[NOTE: This is a repost of our review from Fantastic Fest; Split opens in theaters nationwide this Friday]
Ladies and gentlemen, M. Night Shyamalan has officially caught his second wind. Last year’s The Visit surprised audiences with a delightfully twisted spin on “to grandmother’s house we go,” and with Split Shyamalan has reaffirmed his status as B-Movie extraordinaire. You’re going to hear a lot about the end surprise here, it is Shyamalan after all, but do yourself a favor and don’t seek out the twist, because the movie is more than that. (And the end is no fun if you don’t earn it.) While the film’s final moments add an extra WTF delight that will prove rewarding to career-long viewers of Shyamalan’s work, it is essentially a tremendously sympathetic film about those who have suffered trauma and the strength it gives them.
As the title suggests, the film centers around James McAvoy as a young man, Kevin, with Dissociative Identity Disorder, or as it was referred to in crasser times, a split identity — 23 identities, to be exact. But as we learn over the course of the film, there is a 24th identity that threatens to emerge. That identity is “the beast”, and it hungers for the flesh of the clean and the unbroken as “sacred food”.
Split is spread out across three narratives. The first, which is the throughline for the film, follows the abduction of three teenage girls at the hands of McAvoy’s tormented personalities. The second follows the relationship between McAvoy’s characters with his psychiatrist Dr. Fletcher (Betty Buckley), who is quick to discern that her patient is demonstrating troubling signs of instability despite their long-standing progress. The third, and this one is important, follows The Witch breakout Anya Taylor-Joy‘s Casey, one of the girls Kevin abducted, in childhood flashbacks where her father taught her to be a survivor and her uncle taught her a much more twisted, sinister reality of life.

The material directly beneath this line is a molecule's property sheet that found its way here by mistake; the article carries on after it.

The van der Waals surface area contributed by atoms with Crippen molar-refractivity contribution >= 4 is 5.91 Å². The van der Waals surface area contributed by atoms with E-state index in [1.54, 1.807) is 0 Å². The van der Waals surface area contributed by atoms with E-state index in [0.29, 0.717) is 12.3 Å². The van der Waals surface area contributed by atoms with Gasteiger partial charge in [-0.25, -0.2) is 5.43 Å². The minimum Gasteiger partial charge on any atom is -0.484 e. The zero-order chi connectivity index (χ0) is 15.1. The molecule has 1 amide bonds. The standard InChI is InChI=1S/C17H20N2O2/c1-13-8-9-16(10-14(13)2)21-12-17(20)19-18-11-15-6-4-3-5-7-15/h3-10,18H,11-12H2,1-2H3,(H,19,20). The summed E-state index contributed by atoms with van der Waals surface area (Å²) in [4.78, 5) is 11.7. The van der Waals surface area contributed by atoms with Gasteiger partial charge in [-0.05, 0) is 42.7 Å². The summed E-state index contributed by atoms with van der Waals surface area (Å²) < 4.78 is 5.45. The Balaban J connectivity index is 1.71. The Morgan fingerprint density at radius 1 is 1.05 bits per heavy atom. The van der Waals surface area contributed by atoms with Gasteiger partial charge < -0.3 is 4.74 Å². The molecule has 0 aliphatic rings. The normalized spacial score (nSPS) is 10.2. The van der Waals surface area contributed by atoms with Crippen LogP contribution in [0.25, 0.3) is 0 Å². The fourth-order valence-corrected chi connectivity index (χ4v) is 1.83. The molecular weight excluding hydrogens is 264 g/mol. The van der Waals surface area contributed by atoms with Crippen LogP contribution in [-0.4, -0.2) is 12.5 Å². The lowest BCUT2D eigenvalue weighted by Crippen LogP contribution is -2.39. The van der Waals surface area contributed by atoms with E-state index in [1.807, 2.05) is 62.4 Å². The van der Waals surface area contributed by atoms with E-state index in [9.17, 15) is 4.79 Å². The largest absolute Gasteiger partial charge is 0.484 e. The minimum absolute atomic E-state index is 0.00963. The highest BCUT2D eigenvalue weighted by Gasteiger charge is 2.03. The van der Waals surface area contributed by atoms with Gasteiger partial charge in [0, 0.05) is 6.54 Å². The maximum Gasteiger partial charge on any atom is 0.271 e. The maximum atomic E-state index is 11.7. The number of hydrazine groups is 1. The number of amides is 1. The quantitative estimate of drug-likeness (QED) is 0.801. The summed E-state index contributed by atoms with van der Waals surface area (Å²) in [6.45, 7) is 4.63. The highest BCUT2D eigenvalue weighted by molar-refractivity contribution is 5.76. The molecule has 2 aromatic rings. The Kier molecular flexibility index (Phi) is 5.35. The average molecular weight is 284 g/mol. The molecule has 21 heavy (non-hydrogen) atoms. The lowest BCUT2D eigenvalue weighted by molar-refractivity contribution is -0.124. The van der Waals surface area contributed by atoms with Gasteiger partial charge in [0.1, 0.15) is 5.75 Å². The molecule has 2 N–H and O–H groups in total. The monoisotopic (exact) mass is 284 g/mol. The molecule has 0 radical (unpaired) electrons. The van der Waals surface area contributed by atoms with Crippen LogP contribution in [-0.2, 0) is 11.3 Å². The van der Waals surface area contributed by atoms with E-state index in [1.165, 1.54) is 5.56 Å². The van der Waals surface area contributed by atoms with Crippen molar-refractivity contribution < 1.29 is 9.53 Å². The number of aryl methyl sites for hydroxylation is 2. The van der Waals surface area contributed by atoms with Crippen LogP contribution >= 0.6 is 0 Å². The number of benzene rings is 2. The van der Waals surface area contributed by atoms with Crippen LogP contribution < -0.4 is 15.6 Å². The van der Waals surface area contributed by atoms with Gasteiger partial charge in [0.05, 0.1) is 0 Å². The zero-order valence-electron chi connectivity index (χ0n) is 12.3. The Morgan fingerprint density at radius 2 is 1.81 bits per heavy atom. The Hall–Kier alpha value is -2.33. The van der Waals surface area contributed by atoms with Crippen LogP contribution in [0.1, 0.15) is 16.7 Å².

Much of the film plays out as a thriller as the three girls try to escape from their confinement while Dr. Fletcher attempts to suss out just how far Kevin has strayed from the path and exactly which personality she’s dealing with. The film will probably catch some heat for its portrayal of mental illness and abuse, but such complaints overlook the fact that the film treats all its victims, in all their varieties, with a tremendous affection.
The girls are smart from the word “go”. They make choices any of us might make in their situation, proactively seeking escape with a fighter’s spirit, and occasionally, an intuitive wit. It’s easy to sit back and judge fictional characters, but at no point do any of them make an obviously stupid decision, and much of the film plays out as a thriller as we root for the strong-willed young women to find a way out of captivity.
But Kevin, and Sage, and Dennis, and all the other multitudes within him are, against all expectation, equally sympathetic; each character within a character rendered with nuance and detail. Simply put, a movie like Split does not function without an actor of McAvoy’s caliber in the lead role. But Shyamalan also does his part with moments of cinematic flourish, my personal favorite being a shot of 23 toothbrushes scrunched together as a symbol of Kevin’s tightly-packed discord.
Because of McAvoy’s skill, we are able to know and empathize with every personality presented to us (even the three behind the sinister inciting act of the film), and Shyamalan uses that opportunity to alternately fun and emotionally engaging effect. In time, we find that Casey and Kevin are two sides of the same coin, each changed by their personal trauma, one made kind and one made dangerous. But the ultimate message is that which does not kill us, makes us stronger; that mental illness or the things that will allow society to mark us as “less than” may actually make us our strongest and our best. What if that which breaks us also makes us more than?
That said, Split is not without its flaws. The message becomes a bit on-the-nose in the third act with more than a little ham-fisted dialogue and it never quite reaches the level of visceral horror it seems to be striving for. It also has an unnecessary cruel streak towards a few characters who deserve better in the end. But those flaws are easy enough to forgive in such an engaging, entertaining, and ultimately (surprisingly) poignant stance on the broken and dismissed.
As for the final moments, it’s not a twist in Shyamalan’s conventional sense, but as I advised earlier, you’d do well to avoid it. It’s an extremely fun tag that made most of the audience scream “WHAT?” at the screen, and I have to admit I couldn’t stop smiling for about twenty minutes after the film. Because it’s Shyamalan, most of us spend the runtime waiting for the twist, but this one is so off the wall and so unconventional there’s truly no way you’ll ever see it coming.
Shyamalan is back, baby, and the best he’s been in decades.
Split is in theaters January 20.